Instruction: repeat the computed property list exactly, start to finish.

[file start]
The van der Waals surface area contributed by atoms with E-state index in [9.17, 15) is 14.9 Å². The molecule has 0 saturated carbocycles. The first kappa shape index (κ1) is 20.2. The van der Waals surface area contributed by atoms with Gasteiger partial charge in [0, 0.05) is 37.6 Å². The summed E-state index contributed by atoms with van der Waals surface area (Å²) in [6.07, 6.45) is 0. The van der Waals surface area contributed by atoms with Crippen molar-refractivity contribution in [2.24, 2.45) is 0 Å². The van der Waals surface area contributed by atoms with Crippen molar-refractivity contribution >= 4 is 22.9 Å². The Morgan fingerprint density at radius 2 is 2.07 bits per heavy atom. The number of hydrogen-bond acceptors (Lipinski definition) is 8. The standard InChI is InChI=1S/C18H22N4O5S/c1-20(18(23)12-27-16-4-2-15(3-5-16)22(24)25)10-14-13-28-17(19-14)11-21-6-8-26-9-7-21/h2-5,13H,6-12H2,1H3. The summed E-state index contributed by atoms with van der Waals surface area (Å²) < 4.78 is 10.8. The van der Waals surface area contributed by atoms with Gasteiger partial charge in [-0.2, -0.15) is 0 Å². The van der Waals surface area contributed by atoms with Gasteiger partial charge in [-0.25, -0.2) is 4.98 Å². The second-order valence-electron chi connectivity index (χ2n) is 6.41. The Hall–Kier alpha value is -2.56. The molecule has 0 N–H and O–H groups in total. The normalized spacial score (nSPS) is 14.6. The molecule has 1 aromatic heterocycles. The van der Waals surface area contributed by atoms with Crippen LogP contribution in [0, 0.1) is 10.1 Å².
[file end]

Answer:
The van der Waals surface area contributed by atoms with E-state index in [9.17, 15) is 14.9 Å². The molecule has 0 saturated carbocycles. The first kappa shape index (κ1) is 20.2. The van der Waals surface area contributed by atoms with Gasteiger partial charge in [0, 0.05) is 37.6 Å². The summed E-state index contributed by atoms with van der Waals surface area (Å²) in [6.07, 6.45) is 0. The van der Waals surface area contributed by atoms with Crippen molar-refractivity contribution in [2.24, 2.45) is 0 Å². The van der Waals surface area contributed by atoms with Crippen molar-refractivity contribution >= 4 is 22.9 Å². The Morgan fingerprint density at radius 2 is 2.07 bits per heavy atom. The number of hydrogen-bond acceptors (Lipinski definition) is 8. The standard InChI is InChI=1S/C18H22N4O5S/c1-20(18(23)12-27-16-4-2-15(3-5-16)22(24)25)10-14-13-28-17(19-14)11-21-6-8-26-9-7-21/h2-5,13H,6-12H2,1H3. The summed E-state index contributed by atoms with van der Waals surface area (Å²) < 4.78 is 10.8. The van der Waals surface area contributed by atoms with Gasteiger partial charge in [-0.2, -0.15) is 0 Å². The van der Waals surface area contributed by atoms with Gasteiger partial charge in [-0.25, -0.2) is 4.98 Å². The second-order valence-electron chi connectivity index (χ2n) is 6.41. The Hall–Kier alpha value is -2.56. The molecule has 0 N–H and O–H groups in total. The normalized spacial score (nSPS) is 14.6. The molecule has 1 aromatic heterocycles. The van der Waals surface area contributed by atoms with Crippen LogP contribution in [0, 0.1) is 10.1 Å².